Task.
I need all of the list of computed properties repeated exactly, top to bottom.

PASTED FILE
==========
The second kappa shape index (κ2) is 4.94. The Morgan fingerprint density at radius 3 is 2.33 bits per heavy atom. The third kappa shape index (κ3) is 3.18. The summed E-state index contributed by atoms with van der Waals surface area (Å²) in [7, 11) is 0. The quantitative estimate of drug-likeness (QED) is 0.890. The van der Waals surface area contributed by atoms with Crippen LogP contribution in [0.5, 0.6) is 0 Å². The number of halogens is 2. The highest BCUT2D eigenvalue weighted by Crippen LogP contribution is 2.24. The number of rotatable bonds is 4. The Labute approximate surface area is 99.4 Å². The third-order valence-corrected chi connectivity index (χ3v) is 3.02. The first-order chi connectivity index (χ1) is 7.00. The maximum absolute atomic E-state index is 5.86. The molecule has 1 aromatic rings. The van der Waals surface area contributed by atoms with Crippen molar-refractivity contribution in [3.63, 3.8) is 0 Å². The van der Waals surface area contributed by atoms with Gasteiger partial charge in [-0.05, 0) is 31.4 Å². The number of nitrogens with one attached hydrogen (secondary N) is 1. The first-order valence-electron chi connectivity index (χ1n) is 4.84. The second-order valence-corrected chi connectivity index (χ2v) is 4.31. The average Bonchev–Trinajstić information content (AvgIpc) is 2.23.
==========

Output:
The second kappa shape index (κ2) is 4.94. The Morgan fingerprint density at radius 3 is 2.33 bits per heavy atom. The third kappa shape index (κ3) is 3.18. The summed E-state index contributed by atoms with van der Waals surface area (Å²) in [7, 11) is 0. The quantitative estimate of drug-likeness (QED) is 0.890. The van der Waals surface area contributed by atoms with Crippen LogP contribution in [0.5, 0.6) is 0 Å². The number of halogens is 2. The highest BCUT2D eigenvalue weighted by Crippen LogP contribution is 2.24. The number of rotatable bonds is 4. The Labute approximate surface area is 99.4 Å². The third-order valence-corrected chi connectivity index (χ3v) is 3.02. The first-order chi connectivity index (χ1) is 7.00. The maximum absolute atomic E-state index is 5.86. The molecule has 1 aromatic rings. The van der Waals surface area contributed by atoms with Crippen molar-refractivity contribution in [3.63, 3.8) is 0 Å². The van der Waals surface area contributed by atoms with Gasteiger partial charge in [-0.05, 0) is 31.4 Å². The number of nitrogens with one attached hydrogen (secondary N) is 1. The first-order valence-electron chi connectivity index (χ1n) is 4.84. The second-order valence-corrected chi connectivity index (χ2v) is 4.31. The average Bonchev–Trinajstić information content (AvgIpc) is 2.23.